With Google, recipients can only access the content if they are given access and they are online.
Microsoft and Google spend billions of pounds each year to improve their cybersecurity defence tools. Both companies’ cloud services include data encryption, security protection, system configuration and application settings, data loss prevention, MFA or TFA, built-in spam and malware detection and enhanced support.
Both Google Workspace and M365 boast impressive security features. There’s probably little to choose between the two companies and, unless you’re an expert in cybersecurity, would struggle to determine which of the two companies will provide the most network protection.
As a matter of fact, the only way to determine that is to assess the number of times both companies have been hacked. And Google wins that hands down because Microsoft is hacked multiple times a year.
Considering Google and Microsoft essentially monopolize the business market, by all accounts, the lack of customer support offered by the companies is woeful. The comments left on TrustPilot highlight the type of companies customers have to deal with.
Google comes out on top – but even then they only sport a measly 2.6 stars from five. Google customers describe the company’s customer support as “borderline fraudulent” and the “worst customer service”.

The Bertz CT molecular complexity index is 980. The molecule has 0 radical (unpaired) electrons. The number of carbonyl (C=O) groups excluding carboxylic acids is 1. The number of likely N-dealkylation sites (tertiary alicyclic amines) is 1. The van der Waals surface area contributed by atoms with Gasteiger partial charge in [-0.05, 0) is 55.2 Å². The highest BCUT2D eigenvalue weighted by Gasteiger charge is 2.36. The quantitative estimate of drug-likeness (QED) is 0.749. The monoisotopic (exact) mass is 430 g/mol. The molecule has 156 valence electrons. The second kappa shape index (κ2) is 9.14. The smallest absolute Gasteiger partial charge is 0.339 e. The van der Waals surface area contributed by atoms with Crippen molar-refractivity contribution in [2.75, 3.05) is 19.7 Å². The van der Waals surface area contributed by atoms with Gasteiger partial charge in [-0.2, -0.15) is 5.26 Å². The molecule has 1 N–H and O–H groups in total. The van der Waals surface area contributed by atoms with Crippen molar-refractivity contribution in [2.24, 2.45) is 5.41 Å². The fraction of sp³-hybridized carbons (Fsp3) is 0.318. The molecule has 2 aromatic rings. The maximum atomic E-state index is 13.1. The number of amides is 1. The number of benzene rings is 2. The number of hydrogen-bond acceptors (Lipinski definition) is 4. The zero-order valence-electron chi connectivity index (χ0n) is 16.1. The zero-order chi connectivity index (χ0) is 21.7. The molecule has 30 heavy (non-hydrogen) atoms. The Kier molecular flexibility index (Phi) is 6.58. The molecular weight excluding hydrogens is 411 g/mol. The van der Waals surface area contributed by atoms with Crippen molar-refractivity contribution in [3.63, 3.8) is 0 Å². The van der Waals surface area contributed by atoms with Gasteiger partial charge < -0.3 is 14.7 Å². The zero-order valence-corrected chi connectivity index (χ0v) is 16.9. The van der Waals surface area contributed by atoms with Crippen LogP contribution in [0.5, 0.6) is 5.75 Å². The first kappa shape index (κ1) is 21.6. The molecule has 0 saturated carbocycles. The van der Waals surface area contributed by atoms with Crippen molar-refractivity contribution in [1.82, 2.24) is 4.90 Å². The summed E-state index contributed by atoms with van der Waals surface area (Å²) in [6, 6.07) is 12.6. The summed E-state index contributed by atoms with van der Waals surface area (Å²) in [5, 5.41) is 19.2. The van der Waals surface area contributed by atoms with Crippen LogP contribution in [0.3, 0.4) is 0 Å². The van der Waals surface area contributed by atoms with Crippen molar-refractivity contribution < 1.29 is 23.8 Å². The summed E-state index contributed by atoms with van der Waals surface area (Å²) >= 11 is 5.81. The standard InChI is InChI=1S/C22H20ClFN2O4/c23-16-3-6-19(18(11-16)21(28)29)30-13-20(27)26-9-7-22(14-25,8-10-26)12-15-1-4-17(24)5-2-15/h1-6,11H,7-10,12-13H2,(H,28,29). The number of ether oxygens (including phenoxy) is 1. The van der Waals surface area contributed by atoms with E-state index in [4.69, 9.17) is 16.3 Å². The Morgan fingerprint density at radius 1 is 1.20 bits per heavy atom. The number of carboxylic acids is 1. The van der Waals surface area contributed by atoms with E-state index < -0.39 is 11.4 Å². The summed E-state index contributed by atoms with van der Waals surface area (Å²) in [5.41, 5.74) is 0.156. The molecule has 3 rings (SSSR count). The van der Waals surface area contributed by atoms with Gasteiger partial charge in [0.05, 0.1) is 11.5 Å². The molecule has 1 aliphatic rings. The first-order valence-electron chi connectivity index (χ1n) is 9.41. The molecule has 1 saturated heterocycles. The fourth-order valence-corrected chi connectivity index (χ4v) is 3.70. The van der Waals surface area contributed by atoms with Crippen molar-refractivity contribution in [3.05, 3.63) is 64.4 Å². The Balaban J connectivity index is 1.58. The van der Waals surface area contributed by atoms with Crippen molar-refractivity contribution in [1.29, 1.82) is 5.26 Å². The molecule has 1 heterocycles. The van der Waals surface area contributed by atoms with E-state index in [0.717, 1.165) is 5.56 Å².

One user writes: “Google was automatically blocking all our customer form submissions that were supposed to come into our inbox for FIVE MONTHS without us knowing.”
This doesn’t sound encouraging to anybody thinking about using Google Workspace.
Yes, Microsoft is even worse. The company’s TrustPilot rating is a lowly 1.2 out of five. Their customers write “Microsoft “support” is a joke” and “Absolute Garbage”.
One customer writes: “This is one of the worst experiences I have ever had with a company period. With no help and giving false and misinformation, from multiple support staff.”
All in all, there’s not really much to choose between Google Workspace and Microsoft 365 in terms of functionality, tools and cybersecurity. Google gives you more bang for your book – but don’t expect any change from either of these powerhouses when you need help from customer support.